I wanted to reach out to you because it is becoming crazy. 2020 is just crazy!
This week in cybersecurity has been busy with lots of news…and most of it is malicious, harmful and evil.
We start with the operators of the REvil Ransomware who have launched a new auction site used to sell victims stolen data to the highest bidder.
Once, they compromise your network they quietly spread laterally through the company while stealing unencrypted data from workstations and exposed servers… after which, they then proceed to encrypt all your machines on your network.
The second story is how the VT San Antonio Aerospace, a leading maintenance a repair firm was successfully breached by another form of Maze Ransomware. During the attack, they stole 1.5 TB worth of data.
My next story is how the business services giant Conduent that employs 67,000 employees and a revenue of $4.47 billion in 2019 was also struck by the Maze Ransomware. They too suffered a data theft of 1 TB.
As if that is not enough, the Nightwalker Ransomware has successfully attacked the University of San Francisco (UCSF), stolen data and then encrypted their machines. The UCSF ranks #2 in medical schools for research and #6 in best medical schools for primary care in the US.
And last but not least, Ransomware gangs says it breached one of NASA’s IT contractors. An ironic message, the operators of the DopplePaymer ransomware, have congratulated SpaceX and NASA for their first human-operated rocket launch and then immediately announced that they infected the network of one of NASA’s IT contractors.
Why Do You Need To Care?
You may be thinking… “well, all those examples you mentioned are all large enterprises…and I’m a small business, so why should I be concerned,… why should I care?”
Unfortunately, such thinking will get you in trouble. There are different types of Ransomware that target various industries and businesses.
Have you heard of the Tycoon Ransomware?
This new human-operated ransomware strain is being deployed in highly targeted attacks targeting small to medium size organisations in the software and education industries since last December 2019.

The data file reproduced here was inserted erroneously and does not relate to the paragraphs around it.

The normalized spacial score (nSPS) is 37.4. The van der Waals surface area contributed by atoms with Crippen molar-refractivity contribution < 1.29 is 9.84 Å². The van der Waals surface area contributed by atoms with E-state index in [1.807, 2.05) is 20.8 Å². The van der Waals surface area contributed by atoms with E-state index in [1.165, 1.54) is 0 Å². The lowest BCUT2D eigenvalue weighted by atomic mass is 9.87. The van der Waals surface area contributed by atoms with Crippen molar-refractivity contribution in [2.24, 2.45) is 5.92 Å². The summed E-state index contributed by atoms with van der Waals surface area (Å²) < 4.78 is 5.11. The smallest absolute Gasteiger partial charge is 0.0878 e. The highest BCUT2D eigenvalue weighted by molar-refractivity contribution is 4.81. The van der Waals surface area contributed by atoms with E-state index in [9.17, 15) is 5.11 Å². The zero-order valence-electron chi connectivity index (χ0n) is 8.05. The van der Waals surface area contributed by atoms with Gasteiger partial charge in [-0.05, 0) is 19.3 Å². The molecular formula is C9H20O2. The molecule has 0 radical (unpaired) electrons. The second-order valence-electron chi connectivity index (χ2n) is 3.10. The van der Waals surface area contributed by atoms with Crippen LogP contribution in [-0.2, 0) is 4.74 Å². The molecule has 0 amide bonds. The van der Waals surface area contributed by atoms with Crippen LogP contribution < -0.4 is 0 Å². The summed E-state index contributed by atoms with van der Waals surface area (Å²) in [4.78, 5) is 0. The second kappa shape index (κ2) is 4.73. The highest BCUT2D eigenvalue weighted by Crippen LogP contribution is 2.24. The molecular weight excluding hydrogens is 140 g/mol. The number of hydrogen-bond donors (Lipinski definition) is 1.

The ransomware is a multi-platform Java-based malware that can be used to encrypt both Windows and Linux devices.
After they infiltrate their victims’ networks, they go about locking the administrators out of the systems, disabling the anti-malware system and encrypting systems. See below the Ransomware note they leave:
What can you do?
First, have a plan in mind. Industry experience shows that the plan should not be to pay the ransom. The plan should instead have three simple elements, quickly detect and identify systems affected by ransomware, contain the ransomware and then quickly recover.
Second, have exceptional offline secure backups! In the majority of ransomware events, the infected system will need to be rebuilt and the affected data restored from backup – there is simply no other effective means of recovering from a ransomware event. Having backups of your key business data offline (not always connected to your network) means that a ransomware event will not be able to affect it, that offline backup can then be utilised when needed to recover. Far too many businesses have online and accessible backups that the attackers behind ransomware also target!
Third, test your plan, more specifically make sure you know how to contain affected systems – disconnect them and isolate them from your network, test how you would rebuild an affected system, and then restore your offline backups regularly to a test system to ensure you are effectively backing up the right data.